Cyanosis A

Please click to enlarge.

Note what signs you see.

I (W. Wertelecki, M.D.) see a baby, probably crying and probably holding its breath. It is obvious that the tongue is dark blue and the lips are not – cyanosis derives from the Greek to denote “dark blue”.

PERSPECTIVE: When hemoglobin looses oxygen it becomes dark and blueish. Breath-holding spells (BHS) are relatively common – nearly 5% of infants suffer from this condition which is rare after the age of 5 years. The usual BHS is when an infant is upset, crying and at the end of the expiration, holds its breath to the point of cyanosis and even loss of consciousness. Usually there is no associated incontinence and if so one should suspect epilepsy. Another type is syncope associated with pallor and not cyanosis – such episodes are not associated with crying but rather pain and tend to be observed in older children. It should be remembered that there are many other causes and types of cyanosis (see standard medical information sources)>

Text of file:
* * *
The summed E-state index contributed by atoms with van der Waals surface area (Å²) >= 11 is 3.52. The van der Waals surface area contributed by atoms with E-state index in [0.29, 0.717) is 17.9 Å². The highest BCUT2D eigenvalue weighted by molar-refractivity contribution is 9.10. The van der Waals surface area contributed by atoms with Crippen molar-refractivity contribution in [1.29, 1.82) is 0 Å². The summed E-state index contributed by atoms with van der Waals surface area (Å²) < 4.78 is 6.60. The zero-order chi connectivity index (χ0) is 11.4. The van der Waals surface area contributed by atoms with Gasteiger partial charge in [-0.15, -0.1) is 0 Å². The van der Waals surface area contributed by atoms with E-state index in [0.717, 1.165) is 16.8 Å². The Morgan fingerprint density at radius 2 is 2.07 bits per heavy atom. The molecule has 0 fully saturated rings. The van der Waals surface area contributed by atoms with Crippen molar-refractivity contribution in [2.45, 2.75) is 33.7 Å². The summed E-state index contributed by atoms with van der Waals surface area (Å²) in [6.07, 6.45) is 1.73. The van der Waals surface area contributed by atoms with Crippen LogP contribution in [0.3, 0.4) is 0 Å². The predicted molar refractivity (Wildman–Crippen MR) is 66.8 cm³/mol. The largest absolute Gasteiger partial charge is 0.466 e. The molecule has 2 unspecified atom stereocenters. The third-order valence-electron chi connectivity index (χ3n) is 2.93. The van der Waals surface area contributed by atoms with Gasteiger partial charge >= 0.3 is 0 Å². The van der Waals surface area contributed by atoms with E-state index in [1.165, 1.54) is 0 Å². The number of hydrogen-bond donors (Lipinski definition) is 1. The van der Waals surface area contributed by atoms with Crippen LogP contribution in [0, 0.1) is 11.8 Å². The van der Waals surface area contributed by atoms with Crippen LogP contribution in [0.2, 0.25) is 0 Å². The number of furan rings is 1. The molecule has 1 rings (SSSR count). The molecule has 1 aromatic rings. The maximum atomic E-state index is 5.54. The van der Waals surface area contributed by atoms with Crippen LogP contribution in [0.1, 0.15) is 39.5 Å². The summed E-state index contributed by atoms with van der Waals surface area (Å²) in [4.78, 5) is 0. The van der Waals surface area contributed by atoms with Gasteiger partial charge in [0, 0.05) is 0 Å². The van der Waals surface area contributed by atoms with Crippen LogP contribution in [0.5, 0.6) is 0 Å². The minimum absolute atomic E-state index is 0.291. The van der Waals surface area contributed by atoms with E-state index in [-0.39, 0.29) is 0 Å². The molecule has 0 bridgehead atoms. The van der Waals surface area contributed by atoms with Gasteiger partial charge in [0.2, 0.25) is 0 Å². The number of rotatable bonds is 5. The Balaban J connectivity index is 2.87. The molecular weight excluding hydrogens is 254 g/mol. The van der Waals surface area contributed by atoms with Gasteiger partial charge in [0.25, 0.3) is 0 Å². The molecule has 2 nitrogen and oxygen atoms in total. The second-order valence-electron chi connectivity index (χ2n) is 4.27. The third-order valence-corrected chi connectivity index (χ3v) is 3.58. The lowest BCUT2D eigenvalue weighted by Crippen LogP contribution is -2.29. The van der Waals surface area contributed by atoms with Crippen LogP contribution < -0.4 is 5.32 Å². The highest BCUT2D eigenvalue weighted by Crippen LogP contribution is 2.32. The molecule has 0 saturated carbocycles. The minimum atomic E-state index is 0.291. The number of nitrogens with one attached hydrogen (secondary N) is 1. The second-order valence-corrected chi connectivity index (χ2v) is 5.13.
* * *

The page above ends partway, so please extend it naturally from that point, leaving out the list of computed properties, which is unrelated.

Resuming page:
You may have fun exploring Pandora Word Box by searching “cyanide” or “epilepsy, seizures, etc.”: